A little more than a decade ago, the redford in northern Massachusetts was a place for the wealthy to relax in a town where it was easy to spot a red-faced woman, a young boy and a young man wearing a blue jacket and a red coat.

But today, redford has changed.

Today, the neighborhood is mostly home to the city’s poorest, the unemployed, and the chronically homeless.

Redford has lost its image as a safe place for a gathering of rich and famous people to gather, but it’s also become a place where the poor are living in squalor.

The neighborhood, once home to thousands of people, is now home to an estimated 6,000 people living in a tent city that’s become the new epicenter of the city.

There are no beds, and it’s hard to find anything resembling a shower.

The homeless, like many others, sleep in makeshift shelters.

The city has set up shelters to house the homeless in the city, but in many places they’re empty, with a single or few families living there.

A few months ago, when the Redford Inn reopened, it became an overnight destination for those who wanted to relax.

But when the city began to implement a crackdown on homeless encampments in the area, the place quickly became a haven for those seeking shelter, and for the homeless who were forced to sleep in the streets.

And for those looking for a better life, a place to sleep, a safer place to stay, Redford is a place that’s been turned upside down.

People who have moved into the tent city say it’s a better place than the one they lived in before.

It’s a little bit safer, you can get your laundry done, you’re not so close to people who are hurting.

That was a lot of things that were important to me before, but now, you see it’s just a lot less.

It seems to be a little more crowded than I would have thought, with more people than the old neighborhood.

The Redford community is not alone in struggling to deal with the homeless crisis in Boston.

In the same region, a group of residents in Boston’s North End are struggling with the crisis, too.

The North End has long been a haven of sorts for homeless people who have been forced to live in the most unsafe housing, according to an investigation by WBUR.

More recently, homeless people in the neighborhood have been in conflict with police and have been arrested at gunpoint, according a WBUR report.

The NorthEnd has long seen homelessness as a city problem, but over the past several years, there’s been a surge of homeless encampment activity in the North End.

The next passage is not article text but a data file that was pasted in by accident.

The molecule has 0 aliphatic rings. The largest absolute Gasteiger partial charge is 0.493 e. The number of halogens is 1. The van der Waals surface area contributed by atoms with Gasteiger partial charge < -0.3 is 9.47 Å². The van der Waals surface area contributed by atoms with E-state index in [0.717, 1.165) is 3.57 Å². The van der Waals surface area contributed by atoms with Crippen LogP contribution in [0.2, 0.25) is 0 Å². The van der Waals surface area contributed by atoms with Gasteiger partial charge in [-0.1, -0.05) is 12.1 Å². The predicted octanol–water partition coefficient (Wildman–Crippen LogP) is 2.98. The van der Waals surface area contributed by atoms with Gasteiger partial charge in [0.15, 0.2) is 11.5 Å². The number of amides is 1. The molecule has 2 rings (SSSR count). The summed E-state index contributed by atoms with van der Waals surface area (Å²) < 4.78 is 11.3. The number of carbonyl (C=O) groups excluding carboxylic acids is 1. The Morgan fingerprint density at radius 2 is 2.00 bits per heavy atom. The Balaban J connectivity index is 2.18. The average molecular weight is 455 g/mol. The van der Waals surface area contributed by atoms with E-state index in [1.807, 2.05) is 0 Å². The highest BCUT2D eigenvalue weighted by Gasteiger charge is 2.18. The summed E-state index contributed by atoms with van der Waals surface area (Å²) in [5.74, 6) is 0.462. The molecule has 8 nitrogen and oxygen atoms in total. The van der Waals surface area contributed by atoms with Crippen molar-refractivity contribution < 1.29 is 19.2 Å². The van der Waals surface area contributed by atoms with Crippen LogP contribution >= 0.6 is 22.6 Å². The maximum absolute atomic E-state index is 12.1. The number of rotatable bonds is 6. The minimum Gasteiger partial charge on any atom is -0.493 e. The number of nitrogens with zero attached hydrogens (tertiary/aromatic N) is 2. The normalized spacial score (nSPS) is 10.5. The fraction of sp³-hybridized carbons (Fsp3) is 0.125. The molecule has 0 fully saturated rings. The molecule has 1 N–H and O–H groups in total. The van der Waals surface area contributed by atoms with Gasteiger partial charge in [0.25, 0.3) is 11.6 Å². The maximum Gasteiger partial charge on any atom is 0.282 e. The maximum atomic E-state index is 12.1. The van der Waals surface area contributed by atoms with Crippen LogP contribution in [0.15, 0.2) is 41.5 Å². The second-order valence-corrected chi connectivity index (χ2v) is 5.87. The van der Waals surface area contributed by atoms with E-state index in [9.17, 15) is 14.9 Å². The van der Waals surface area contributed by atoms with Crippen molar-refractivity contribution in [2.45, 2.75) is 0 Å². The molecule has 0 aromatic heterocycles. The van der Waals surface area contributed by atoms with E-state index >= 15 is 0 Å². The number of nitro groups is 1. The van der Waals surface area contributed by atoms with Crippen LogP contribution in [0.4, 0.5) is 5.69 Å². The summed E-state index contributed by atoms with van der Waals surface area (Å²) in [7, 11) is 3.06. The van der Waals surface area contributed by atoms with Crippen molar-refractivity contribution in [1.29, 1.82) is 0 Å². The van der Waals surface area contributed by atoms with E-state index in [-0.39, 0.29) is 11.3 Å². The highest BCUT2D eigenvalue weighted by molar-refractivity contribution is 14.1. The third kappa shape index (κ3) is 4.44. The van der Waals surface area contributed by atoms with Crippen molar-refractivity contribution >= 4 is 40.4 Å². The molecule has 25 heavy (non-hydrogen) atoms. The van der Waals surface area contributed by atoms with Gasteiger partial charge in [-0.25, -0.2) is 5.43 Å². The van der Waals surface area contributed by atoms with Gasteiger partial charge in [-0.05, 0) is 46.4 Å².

A woman who asked to be identified only as Maria, who lives on the NorthEnd, said that since 2015, the NorthEast has seen more homeless encampations than any other area in Boston, with hundreds of homeless people living under tents and on the streets in the middle of the night.

In the NorthWest, a cluster of homeless men and women, who live in a single tent, are also struggling to make ends meet.

Maria said that she and her two friends, ages 25 and 34, were living in the tent community for several months, and she and the two men were living on the street for a few months.

Maria said they were scared to leave the tent, and they were desperate.

Maria told WBUR that she was so desperate, she and another man tried to get help from the police.

But Maria said that police told them that they had to leave because they had been charged with “criminal trespass.”

Maria and her friend said that they weren’t even given a chance to respond to a court summons, because they didn’t know where to turn.

The three men said they’d been arrested, but were told they were going to jail.

The police told the three men that they would be charged with a misdemeanor for sleeping on the sidewalk, and that they could have their arrest records expunged.

But they were never told where they could go, or why.

They were told that they couldn’t stay in jail, they couldn�t have any contact with the outside world, they had no idea what would happen to them if they were to leave.

Maria and the other two men said that as the weeks passed, they felt more and more depressed.

Maria, who asked WBUR not to use her last name, said she told her friends that they needed to leave, but that they still needed to get out of the tent.

Maria asked WBURE for help from others in the community, but was told that the police had no way of contacting them.

Instead, Maria said, she called her neighbors, who all agreed that it was time for the community to leave to take care of themselves.

The community that Maria and her friends call home is also the one that has been forced